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Can Trump Send Troops to End Violent Protests?


President Donald Trump walks by graffiti from protesters to visit St. John's Church Monday, June 1, 2020, in Washington. (AP Photo/Patrick Semansky)
Can Trump Send Troops to End Violent Protests?
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On Monday, the president of the United States suggested he would use federal troops to end unrest across the country.

The unrest started over a week ago after the killing of George Floyd, a black man. He died a short time after he was detained by police in Minneapolis, Minnesota.

People in Minneapolis and other U.S. cities have been protesting Floyd’s death. Some of the protests were peaceful, but others were not. Demonstrators attacked businesses, set fire to buildings, and burned cars.

Speaking from the White House, President Donald Trump proposed using military troops to stop the violence. He said, “If a city or state refuses to take the actions that are necessary to defend the life and property of their residents, then I will deploy the United States military and quickly solve the problem for them.”

Several state governors quickly rejected Trump’s proposal. The governor of Oregon, Kate Brown, said, “You don’t defuse violence by putting soldiers on the streets.” In Illinois, Governor J.B. Pritzker said he does not believe the federal government can send troops into his state. And New York’s governor, Andrew Cuomo, added, “I say thank you but no thank you.”

All three governors are members of the Democratic Party. Trump belongs to the Republican Party.

To deploy military troops, the president would need to invoke legislation known as the Insurrection Act.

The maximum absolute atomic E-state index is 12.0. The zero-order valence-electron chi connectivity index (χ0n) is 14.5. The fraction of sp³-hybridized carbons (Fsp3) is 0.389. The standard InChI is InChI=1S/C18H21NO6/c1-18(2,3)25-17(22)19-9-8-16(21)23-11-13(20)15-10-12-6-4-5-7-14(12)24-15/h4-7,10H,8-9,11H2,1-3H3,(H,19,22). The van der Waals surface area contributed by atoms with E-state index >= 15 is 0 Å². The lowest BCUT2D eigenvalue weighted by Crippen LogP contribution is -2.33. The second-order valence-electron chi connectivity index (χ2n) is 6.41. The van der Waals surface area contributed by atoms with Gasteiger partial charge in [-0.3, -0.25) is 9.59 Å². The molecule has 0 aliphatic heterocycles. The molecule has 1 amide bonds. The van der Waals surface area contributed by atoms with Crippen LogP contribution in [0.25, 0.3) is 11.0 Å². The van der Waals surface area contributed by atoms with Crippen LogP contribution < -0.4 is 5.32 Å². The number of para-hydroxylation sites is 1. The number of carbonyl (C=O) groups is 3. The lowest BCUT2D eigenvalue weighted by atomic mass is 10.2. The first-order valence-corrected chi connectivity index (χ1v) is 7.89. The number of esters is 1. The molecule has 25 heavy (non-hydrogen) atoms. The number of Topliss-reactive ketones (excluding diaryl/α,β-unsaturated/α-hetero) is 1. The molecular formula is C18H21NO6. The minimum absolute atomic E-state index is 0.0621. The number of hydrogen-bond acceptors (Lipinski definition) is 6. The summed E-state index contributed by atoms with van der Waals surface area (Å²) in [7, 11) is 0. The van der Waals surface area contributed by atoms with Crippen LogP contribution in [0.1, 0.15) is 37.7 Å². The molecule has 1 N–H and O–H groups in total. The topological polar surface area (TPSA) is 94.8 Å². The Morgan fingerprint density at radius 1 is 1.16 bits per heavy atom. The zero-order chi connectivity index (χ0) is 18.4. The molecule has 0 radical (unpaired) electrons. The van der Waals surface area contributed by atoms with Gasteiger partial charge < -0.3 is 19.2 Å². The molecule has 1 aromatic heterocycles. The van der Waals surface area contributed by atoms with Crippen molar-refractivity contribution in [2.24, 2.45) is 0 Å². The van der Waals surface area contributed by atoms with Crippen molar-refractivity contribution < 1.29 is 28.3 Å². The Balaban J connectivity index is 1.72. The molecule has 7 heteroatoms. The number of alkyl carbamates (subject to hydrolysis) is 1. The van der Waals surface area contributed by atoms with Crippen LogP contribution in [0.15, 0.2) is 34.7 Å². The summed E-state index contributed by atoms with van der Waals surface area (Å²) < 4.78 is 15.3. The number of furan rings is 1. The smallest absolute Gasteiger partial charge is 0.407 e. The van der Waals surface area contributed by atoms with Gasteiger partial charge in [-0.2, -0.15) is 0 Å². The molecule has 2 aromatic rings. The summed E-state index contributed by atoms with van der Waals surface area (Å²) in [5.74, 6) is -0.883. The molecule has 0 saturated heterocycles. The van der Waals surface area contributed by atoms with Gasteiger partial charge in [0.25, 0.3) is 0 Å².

Protesters rally at the White House against the death in Minneapolis police custody of George Floyd, in Washington, D.C., U.S. May 31, 2020. (REUTERS/Jonathan Ernst)
Protesters rally at the White House against the death in Minneapolis police custody of George Floyd, in Washington, D.C., U.S. May 31, 2020. (REUTERS/Jonathan Ernst)



What is the Insurrection Act?

Under the U.S. Constitution, governors generally have the power to maintain order within state borders. The constitution bars the armed forces from law enforcement within the country.

The Insurrection Act of 1807, however, gives the president power to send troops to the states “in all cases of insurrection, or obstruction to the laws.” The law has since been amended several times.

In a 2006 report, the U.S. Congressional Research Service said the president is required to have approval from a state’s governor or legislature to send in federal troops. But the report also noted that “the President may issue an executive order to send in troops.”

Presidents have invoked the Insurrection Act several times in U.S. history.

In 1957, President Dwight Eisenhower approved an executive order to put the Arkansas National Guard under the U.S. military. As part of the order, he sent 1,000 Army troops to Little Rock, Arkansas. The move, over the objection of the state’s governor, was to protect black students at an all-white high school.

The Congressional Research Service said the use of the Insurrection Act “has become exceedingly rare” since the end of civil rights protests in the 1960s.

The act was last used in 1992. That was the year when racial protests in Los Angeles turned violent. The unrest started when a court found four police officers – all of them white -- not guilty in the beating of a black man, Rodney King.

Thaddeus Hoffmeister is a law professor at the University of Dayton. He told the Reuters news agency that when the Insurrection Act was invoked in the past, presidents and governors have usually agreed on the need for troops.

In 2005, then President George W. Bush decided not to use the act to send troops to Louisiana after flooding resulting from Hurricane Katrina. The state’s then-governor opposed the move.

Hoffmeister said he did not think invoking the Insurrection Act was needed now because governors can take action through their criminal justice systems.

I'm John Russell.

Hai Do wrote this story for Learning English with information from the Congressional Research Service and Reuters. George Grow was the editor.

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Words in This Story

resident - n. someone who live in a particular place

defuse - v. to make something less tense or serious

invoke - v. to make use of a law

maintain - v. to continue doing something

issue - v. to announce something in an official way

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